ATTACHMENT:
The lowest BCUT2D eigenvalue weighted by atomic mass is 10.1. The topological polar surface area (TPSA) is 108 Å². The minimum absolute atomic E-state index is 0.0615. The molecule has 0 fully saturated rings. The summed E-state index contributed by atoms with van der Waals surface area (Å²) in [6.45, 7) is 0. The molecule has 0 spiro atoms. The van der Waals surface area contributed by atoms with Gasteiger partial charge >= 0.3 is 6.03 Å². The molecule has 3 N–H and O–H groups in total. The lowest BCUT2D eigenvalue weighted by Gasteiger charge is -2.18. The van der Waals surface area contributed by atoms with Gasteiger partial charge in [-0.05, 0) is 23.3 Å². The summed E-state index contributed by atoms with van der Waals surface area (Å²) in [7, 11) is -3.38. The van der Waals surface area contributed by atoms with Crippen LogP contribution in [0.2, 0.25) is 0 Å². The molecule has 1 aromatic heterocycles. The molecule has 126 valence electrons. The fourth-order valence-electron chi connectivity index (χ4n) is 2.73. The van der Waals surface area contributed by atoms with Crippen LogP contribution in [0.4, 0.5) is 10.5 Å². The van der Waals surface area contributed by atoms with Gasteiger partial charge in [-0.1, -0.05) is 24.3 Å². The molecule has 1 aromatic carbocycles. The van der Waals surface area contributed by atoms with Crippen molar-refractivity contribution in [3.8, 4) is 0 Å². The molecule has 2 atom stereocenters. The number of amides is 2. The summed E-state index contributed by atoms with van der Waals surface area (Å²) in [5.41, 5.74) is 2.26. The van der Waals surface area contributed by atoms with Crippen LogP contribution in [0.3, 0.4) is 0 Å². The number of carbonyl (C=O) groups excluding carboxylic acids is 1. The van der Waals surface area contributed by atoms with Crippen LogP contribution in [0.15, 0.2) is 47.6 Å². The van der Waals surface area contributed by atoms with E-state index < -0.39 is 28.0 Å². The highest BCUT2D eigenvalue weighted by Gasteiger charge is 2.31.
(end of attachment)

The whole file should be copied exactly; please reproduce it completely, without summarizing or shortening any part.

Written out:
The lowest BCUT2D eigenvalue weighted by atomic mass is 10.1. The topological polar surface area (TPSA) is 108 Å². The minimum absolute atomic E-state index is 0.0615. The molecule has 0 fully saturated rings. The summed E-state index contributed by atoms with van der Waals surface area (Å²) in [6.45, 7) is 0. The molecule has 0 spiro atoms. The van der Waals surface area contributed by atoms with Gasteiger partial charge >= 0.3 is 6.03 Å². The molecule has 3 N–H and O–H groups in total. The lowest BCUT2D eigenvalue weighted by Gasteiger charge is -2.18. The van der Waals surface area contributed by atoms with Gasteiger partial charge in [-0.05, 0) is 23.3 Å². The summed E-state index contributed by atoms with van der Waals surface area (Å²) in [7, 11) is -3.38. The van der Waals surface area contributed by atoms with Crippen LogP contribution in [0.2, 0.25) is 0 Å². The molecule has 1 aromatic heterocycles. The molecule has 126 valence electrons. The fourth-order valence-electron chi connectivity index (χ4n) is 2.73. The van der Waals surface area contributed by atoms with Crippen LogP contribution in [0.4, 0.5) is 10.5 Å². The van der Waals surface area contributed by atoms with Gasteiger partial charge in [-0.1, -0.05) is 24.3 Å². The molecule has 1 aromatic carbocycles. The van der Waals surface area contributed by atoms with Crippen molar-refractivity contribution in [3.8, 4) is 0 Å². The molecule has 2 atom stereocenters. The number of amides is 2. The summed E-state index contributed by atoms with van der Waals surface area (Å²) in [5.41, 5.74) is 2.26. The van der Waals surface area contributed by atoms with Crippen LogP contribution in [0.3, 0.4) is 0 Å². The number of carbonyl (C=O) groups excluding carboxylic acids is 1. The van der Waals surface area contributed by atoms with Crippen LogP contribution in [0.15, 0.2) is 47.6 Å². The van der Waals surface area contributed by atoms with E-state index < -0.39 is 28.0 Å². The highest BCUT2D eigenvalue weighted by Gasteiger charge is 2.31.